Could Brexit lead to environmental harm?


Earlier this year the EU’s Brexit Chief Negotiator Michel Barnier warned of the risk


Michael Barnier, EU Brexit negotiator

of fiscal, social and environmental “dumping” if there is a divergence of standards between the UK and member states. Last week a crossborder conference in Dundalk on the topic of Brexit and the environment was attended a range of delegates including MEPs, NGOs and leading legal experts. As the ‘UK Great Repeal Bill’ looms there was a call at the conference for the existing cross-border cooperation on environmental protection across the island of Ireland not to be “diluted” by Brexit.

 Niall Sargent of the Ireland’s Environmental Pillar ‘Green News’ website compiled a report on the conference, the main points of which are included here. The article points out that the context is that there are currently over 650 pieces of EU legislation in force to protect the environment, habitats, air quality, waste, food safety and a myriad of other areas. They are the principal drivers for the vast majority of environmental protection measures in place in both the Republic of Ireland and Northern Ireland.



Mairéad McGuiness MEP

Opening the conference, Vice-President of the European Parliament and Irish MEP Mairéad McGuinness emphasised that environmental standards “must not be diluted” by the UK’s exit from Europe. “Brexit poses many challenges but the threat to environmental progress, which the EU has championed, is one of the most significant,” she said and then added, “For Ireland, it is important to have the same high standards north and south of the border and a divergence of standards would be bad for citizens and for business.”



Environmental Pillar Co-ordinator, Michael Ewing said that it was of vital to avoid a hard ‘environmental border’ which would undermine decades of progress in addressing a range of environmental issues. He called for the island of Ireland to be recognised as a “single bio-geographic unit” and for the cross-border dimension of many environmental issues such as water quality, habitat and species loss to be addressed in the context of the upcoming Brexit negotiations.

Northern Irish Environmental Link Chair, Patrick Casement, outlined examples of how both environmental networks in Ireland are currently working on a cross-border basis to protect and enhance the environment, such as the All-Island Pollinator Plan. “The environment knows no border on our small island, and neither do the hundreds of terrestrial and marine species currently at risk of extinction on the island of Ireland.  Any dilution of protection will place these species in further trouble,” he said.” He continued by highlighting the importance of cross-border co-operation to the economy: “All-Island Cooperation on Invasive Alien Species has been, and will be crucial.

Sinn Fein MEP Lynn Boylan also pointed to the potential serious consequences for food


Lynn Boylan MEP

regulation, outlining how Brexit may be “devastating” for Irish farmers “who pride themselves on the quality of the food they produce”. “It is on the island of Ireland’s interests that any deal struck with Britain and the EU protects our food and environmental standards.”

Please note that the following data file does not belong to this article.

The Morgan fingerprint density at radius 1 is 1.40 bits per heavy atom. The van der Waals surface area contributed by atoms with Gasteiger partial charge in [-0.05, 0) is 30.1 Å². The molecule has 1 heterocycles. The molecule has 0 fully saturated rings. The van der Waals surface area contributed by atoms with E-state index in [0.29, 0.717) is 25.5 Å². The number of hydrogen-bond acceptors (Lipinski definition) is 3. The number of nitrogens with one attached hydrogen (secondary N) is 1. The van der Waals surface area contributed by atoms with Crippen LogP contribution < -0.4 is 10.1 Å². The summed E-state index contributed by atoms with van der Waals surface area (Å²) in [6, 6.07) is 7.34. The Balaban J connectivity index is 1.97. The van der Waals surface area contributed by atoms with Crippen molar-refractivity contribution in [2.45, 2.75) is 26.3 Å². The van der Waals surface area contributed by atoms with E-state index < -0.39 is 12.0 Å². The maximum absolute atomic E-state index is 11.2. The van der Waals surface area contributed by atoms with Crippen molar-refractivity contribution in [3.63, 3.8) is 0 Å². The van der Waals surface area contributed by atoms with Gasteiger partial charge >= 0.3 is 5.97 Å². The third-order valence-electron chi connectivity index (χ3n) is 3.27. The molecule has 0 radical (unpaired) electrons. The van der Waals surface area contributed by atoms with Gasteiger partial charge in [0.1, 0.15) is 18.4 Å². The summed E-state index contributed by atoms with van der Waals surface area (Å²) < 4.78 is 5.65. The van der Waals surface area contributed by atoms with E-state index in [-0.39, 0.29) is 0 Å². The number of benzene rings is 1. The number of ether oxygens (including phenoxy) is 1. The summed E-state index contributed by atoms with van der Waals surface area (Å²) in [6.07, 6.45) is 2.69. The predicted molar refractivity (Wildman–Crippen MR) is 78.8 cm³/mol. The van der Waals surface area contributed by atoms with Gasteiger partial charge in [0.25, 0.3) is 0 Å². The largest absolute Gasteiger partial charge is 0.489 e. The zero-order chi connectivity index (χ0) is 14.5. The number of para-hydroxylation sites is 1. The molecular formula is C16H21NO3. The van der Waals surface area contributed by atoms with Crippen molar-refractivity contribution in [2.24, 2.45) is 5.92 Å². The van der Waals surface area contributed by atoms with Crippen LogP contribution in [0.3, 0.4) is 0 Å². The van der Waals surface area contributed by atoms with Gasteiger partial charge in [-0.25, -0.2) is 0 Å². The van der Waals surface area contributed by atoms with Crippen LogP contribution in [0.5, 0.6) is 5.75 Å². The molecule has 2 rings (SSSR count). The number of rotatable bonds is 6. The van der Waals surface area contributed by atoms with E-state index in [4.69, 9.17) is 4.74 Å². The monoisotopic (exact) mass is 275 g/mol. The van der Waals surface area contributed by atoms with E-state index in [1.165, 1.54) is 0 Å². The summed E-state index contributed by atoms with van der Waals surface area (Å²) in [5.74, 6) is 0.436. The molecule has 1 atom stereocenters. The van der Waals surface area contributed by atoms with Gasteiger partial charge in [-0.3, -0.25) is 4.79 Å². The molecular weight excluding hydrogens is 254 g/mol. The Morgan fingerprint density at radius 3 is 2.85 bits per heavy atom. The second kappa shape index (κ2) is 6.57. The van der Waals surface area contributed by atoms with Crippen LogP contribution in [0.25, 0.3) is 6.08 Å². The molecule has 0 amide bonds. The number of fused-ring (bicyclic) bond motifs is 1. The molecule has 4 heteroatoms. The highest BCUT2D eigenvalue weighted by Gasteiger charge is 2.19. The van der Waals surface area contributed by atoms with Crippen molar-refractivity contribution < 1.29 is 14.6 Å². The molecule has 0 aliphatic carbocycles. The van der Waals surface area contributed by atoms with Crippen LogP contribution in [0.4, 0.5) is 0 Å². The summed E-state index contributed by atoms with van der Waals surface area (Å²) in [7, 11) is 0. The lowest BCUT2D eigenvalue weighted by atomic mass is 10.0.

A more detailed report on the Dundalk conference is available at As the Brexit negotiations will take many months to conclude it will be some time before we will see what impact there will be on environmental standards in the UK and the consequence for Ireland’s environment.

A Letter to Leo on our draft ‘Climate Plan’

A new climate alliance has written to our new Taoiseach, Leo Varadkar, calling on him to delay implementing the Government’s climate action plan until it includes concrete steps to rapidly cut Ireland’s emissions. The alliance is made up of the Environmental Pillar, Dochas, The Union of Students in Ireland (USI) and Stop Climate Chaos.

An extract from the letter says:

the Government is set to consider the first National Mitigation Plan on climate change in ten years, launch a national dialogue on climate change, and give consideration to coordination of the implementation of the Sustainable Development Goals. The Citizens’ Assembly will also take up the issue of what the state needs to do to make Ireland a leader on climate change in the coming months. This combination of events provides a timely opportunity for a step-change in climate action to secure sustainable jobs, social justice and a healthy future. But grasping that opportunity will require strong and consistent political leadership to promote and facilitate a societal transformation like nothing we have seen before.

It is within this context that we very much welcome the explicit reference in your recent policy plan to furthering Ireland’s climate policy agenda. Indeed, the pathway forward will require consistent political and departmental leadership, robust policy development and implementation, and critical, energetic and constructive engagement with stakeholders and the public. We believe that the necessary open and democratic debate about climate action in Ireland must be led from the top with a clear and unswerving commitment to fulfilling our international obligations, in order to protect Ireland from the catastrophic implications of a failure to deliver on the temperature limits set out in the Paris Agreement.

A copy of the full letter is available at

Events on in July can be found here

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